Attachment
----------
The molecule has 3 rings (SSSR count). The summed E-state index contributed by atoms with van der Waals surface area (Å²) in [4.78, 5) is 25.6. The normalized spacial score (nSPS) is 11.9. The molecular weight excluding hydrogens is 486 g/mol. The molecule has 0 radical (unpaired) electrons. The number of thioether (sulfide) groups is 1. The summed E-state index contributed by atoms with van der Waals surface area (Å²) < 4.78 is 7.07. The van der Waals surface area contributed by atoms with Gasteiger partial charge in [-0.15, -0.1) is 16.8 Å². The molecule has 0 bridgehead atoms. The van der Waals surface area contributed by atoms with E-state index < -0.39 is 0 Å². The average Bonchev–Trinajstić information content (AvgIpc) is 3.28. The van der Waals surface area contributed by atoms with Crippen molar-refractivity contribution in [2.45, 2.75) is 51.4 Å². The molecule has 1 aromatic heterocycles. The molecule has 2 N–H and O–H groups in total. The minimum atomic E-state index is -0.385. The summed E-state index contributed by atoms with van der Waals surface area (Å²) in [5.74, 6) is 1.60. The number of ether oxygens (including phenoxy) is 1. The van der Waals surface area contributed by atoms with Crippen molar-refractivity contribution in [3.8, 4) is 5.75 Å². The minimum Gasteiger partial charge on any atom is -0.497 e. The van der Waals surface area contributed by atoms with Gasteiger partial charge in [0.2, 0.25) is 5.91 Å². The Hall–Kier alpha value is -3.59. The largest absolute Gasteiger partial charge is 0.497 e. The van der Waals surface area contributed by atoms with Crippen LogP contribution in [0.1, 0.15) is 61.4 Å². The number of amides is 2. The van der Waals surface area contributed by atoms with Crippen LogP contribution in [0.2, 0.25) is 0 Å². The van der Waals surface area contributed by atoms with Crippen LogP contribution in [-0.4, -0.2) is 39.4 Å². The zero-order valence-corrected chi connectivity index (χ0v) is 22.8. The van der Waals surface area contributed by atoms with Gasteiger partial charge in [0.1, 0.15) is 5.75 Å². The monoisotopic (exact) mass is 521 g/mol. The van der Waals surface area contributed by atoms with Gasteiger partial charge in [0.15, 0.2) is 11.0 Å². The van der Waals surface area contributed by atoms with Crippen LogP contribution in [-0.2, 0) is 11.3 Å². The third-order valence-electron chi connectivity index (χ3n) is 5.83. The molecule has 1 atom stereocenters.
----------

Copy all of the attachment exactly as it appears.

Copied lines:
The molecule has 3 rings (SSSR count). The summed E-state index contributed by atoms with van der Waals surface area (Å²) in [4.78, 5) is 25.6. The normalized spacial score (nSPS) is 11.9. The molecular weight excluding hydrogens is 486 g/mol. The molecule has 0 radical (unpaired) electrons. The number of thioether (sulfide) groups is 1. The summed E-state index contributed by atoms with van der Waals surface area (Å²) < 4.78 is 7.07. The van der Waals surface area contributed by atoms with Gasteiger partial charge in [-0.15, -0.1) is 16.8 Å². The molecule has 0 bridgehead atoms. The van der Waals surface area contributed by atoms with E-state index < -0.39 is 0 Å². The average Bonchev–Trinajstić information content (AvgIpc) is 3.28. The van der Waals surface area contributed by atoms with Crippen molar-refractivity contribution in [2.45, 2.75) is 51.4 Å². The molecule has 1 aromatic heterocycles. The molecule has 2 N–H and O–H groups in total. The minimum atomic E-state index is -0.385. The summed E-state index contributed by atoms with van der Waals surface area (Å²) in [5.74, 6) is 1.60. The number of ether oxygens (including phenoxy) is 1. The van der Waals surface area contributed by atoms with Crippen molar-refractivity contribution in [3.8, 4) is 5.75 Å². The minimum Gasteiger partial charge on any atom is -0.497 e. The van der Waals surface area contributed by atoms with Gasteiger partial charge in [0.2, 0.25) is 5.91 Å². The Hall–Kier alpha value is -3.59. The largest absolute Gasteiger partial charge is 0.497 e. The van der Waals surface area contributed by atoms with Crippen LogP contribution in [0.1, 0.15) is 61.4 Å². The number of amides is 2. The van der Waals surface area contributed by atoms with Crippen LogP contribution in [0.2, 0.25) is 0 Å². The van der Waals surface area contributed by atoms with Crippen LogP contribution in [-0.4, -0.2) is 39.4 Å². The zero-order valence-corrected chi connectivity index (χ0v) is 22.8. The van der Waals surface area contributed by atoms with Gasteiger partial charge in [0.1, 0.15) is 5.75 Å². The monoisotopic (exact) mass is 521 g/mol. The van der Waals surface area contributed by atoms with Gasteiger partial charge in [0.15, 0.2) is 11.0 Å². The van der Waals surface area contributed by atoms with Crippen LogP contribution in [-0.2, 0) is 11.3 Å². The third-order valence-electron chi connectivity index (χ3n) is 5.83. The molecule has 1 atom stereocenters.